Survivor Smacked Me In The Chops

Jeff Kent on “Survivor” recap: Manly handshakes

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I watched Jeff Kent on “Survivor” last night so you didn’t have to …

• For the second straight episode Kent was the first contestant mentioned in the “previously on …” opening montage, so the producers are clearly trying to make him one of this season’s stars.

• Kent figured out that one of his tribe mates, Jonathan, had secretly found the hidden immunity idol that everyone else was searching for. Kent’s reaction was to get angry at himself for not finding it first, saying: “I give him props … that’s a pure veteran move.”

• A few moments later Kent began scheming about how he could turn the tables on Jonathan, concluding that “we might be able to pull a little blindside.”

• Kent’s tribe received immunity for winning a swimming/puzzle-solving challenge, although unlike last week’s immunity challenge Kent didn’t actually do a whole lot. His injured knee, however, no longer appears to be an issue.

• After the immunity challenge Kent took Jonathan aside and got him to admit that he had possession of the hidden immunity idol. Jonathan then tried to form an alliance with Kent, who acted interested in the idea and replied: “If it means I need to ride in your boat because you have some knowledge and some power, then I’ll ride in your boat for a while.”

• They came to an informal agreement and shook on it, but Kent later admitted: “I gave him a four-finger handshake, not a manly five-finger handshake, because I’m not so committed. In my book, unless it’s a manly handshake it’s not going to count.”

• Seriously, that’s a direct quote. And then he justified the whole thing by saying: “This is a me game, not a we game.”

• On the episode-ending preview of next week’s show “Jeff plays ball with Jonathan” was one of the highlights and Kent was shown seemingly realizing that he suddenly had some decision-making pull, saying: “I can control some people.”

Let’s play the “how long has it been since the Cubs won the World Series?” game!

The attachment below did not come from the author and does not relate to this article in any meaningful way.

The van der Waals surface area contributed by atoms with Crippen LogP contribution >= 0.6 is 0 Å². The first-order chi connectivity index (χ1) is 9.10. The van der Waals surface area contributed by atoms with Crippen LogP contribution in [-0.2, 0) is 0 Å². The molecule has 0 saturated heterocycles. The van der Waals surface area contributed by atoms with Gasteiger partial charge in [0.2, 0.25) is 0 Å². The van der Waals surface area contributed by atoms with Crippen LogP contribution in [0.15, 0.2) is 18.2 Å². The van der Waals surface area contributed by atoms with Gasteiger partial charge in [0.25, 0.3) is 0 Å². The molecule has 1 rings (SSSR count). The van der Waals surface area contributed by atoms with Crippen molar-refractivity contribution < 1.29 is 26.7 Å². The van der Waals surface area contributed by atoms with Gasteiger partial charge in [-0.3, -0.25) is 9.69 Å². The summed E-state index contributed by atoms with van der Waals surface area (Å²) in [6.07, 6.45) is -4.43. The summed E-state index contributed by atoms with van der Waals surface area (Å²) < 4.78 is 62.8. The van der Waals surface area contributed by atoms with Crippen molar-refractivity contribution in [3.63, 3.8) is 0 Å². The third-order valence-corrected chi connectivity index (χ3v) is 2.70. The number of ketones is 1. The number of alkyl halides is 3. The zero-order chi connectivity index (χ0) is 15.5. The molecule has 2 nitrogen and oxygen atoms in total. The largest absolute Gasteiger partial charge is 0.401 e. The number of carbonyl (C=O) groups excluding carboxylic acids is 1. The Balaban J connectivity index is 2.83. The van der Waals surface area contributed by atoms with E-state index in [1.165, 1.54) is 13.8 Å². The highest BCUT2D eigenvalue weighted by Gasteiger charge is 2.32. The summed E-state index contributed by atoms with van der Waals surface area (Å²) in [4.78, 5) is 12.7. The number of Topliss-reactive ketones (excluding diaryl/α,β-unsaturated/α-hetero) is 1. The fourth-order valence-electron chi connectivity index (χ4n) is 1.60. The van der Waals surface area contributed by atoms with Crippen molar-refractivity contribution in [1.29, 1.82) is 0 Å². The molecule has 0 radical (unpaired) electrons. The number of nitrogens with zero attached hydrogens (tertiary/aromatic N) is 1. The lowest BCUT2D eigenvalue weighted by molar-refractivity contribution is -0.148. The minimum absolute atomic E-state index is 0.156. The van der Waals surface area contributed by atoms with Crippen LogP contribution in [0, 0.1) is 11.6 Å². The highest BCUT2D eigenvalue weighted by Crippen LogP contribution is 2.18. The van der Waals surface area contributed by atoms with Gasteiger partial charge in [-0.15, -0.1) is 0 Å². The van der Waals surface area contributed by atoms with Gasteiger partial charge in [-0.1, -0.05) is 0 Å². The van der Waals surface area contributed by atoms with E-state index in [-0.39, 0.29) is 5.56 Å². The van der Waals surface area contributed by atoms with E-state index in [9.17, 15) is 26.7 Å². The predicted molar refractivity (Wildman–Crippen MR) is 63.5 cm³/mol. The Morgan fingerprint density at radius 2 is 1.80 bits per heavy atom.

1908 Cubs
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It started with a no-good St. Louis Cardinals fan being a troublemaker. That no-good Cardinals fan was Drew Silva, who began things innocently enough, noting that, despite their dominance this season, any team can theoretically beat the Chicago Cubs in a short series because that’s just how baseball goes:

Cubs fans started giving him guff for that, so Drew gave some back:

And with that it was on like Donkey Kong (a super old video game which was not invented for another 73 years after the Cubs last won the World Series). I tweeted this:

And with that, my followers went crazy. Here’s a sampling of some of the best ones:

And, for that matter . . .

Too soon. Unlike the last Cubs World Series title.

Like I said, this was just a sampling. I’ve retweeted a ton more on my timeline and those I didn’t retweet can be seen in the replies here. My favorite one may have been “literally the invention of sliced bread,” which debuted in 1912, but I can’t find that tweet.

Please, Cubs fans, have a sense of humor about this. You have a wonderful ballpark that is not named after a third tier mortgage company, a grand history that is fantastic even if it hasn’t featured any championships and a future that is as bright or brighter than any other team out there. Maybe even come up with some of your own in the comments! History is fun! As is self-deprecation! What I’m saying is don’t be salty about this sort of thing. Salty is a bad look.

In other news, the Morton Salt Company was incorporated in 1910, two years after the Cubs last World Series victory.

The Dodgers have rebuffed lowball offers for Yasiel Puig

puig
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Jon Heyman reports that the Dodgers have “rebuffed offers” for Yasiel Puig.

Heyman says teams “appear to be bottom feeding for Puig,” making lowball trade proposals. The Dodgers may not have big future plans for Puig, but nor are they gonna sell low on him. And heck, maybe they have bigger plans for him now than they did a couple of weeks ago. He’s batting .396/.448/.698 with four home runs and 12 RBI in 14 games since his demotion to Triple-A Oklahoma. The guy who replaced him, Josh Reddick, is hitting .143/.211/.157 in 20 games since the Dodgers acquired him.

I doubt Puig steps foot in the Dodgers clubhouse before the end of the year, but it’s not like they can’t hold off and trade him in the offseason when teams can imagine him looking good in their uniform next spring.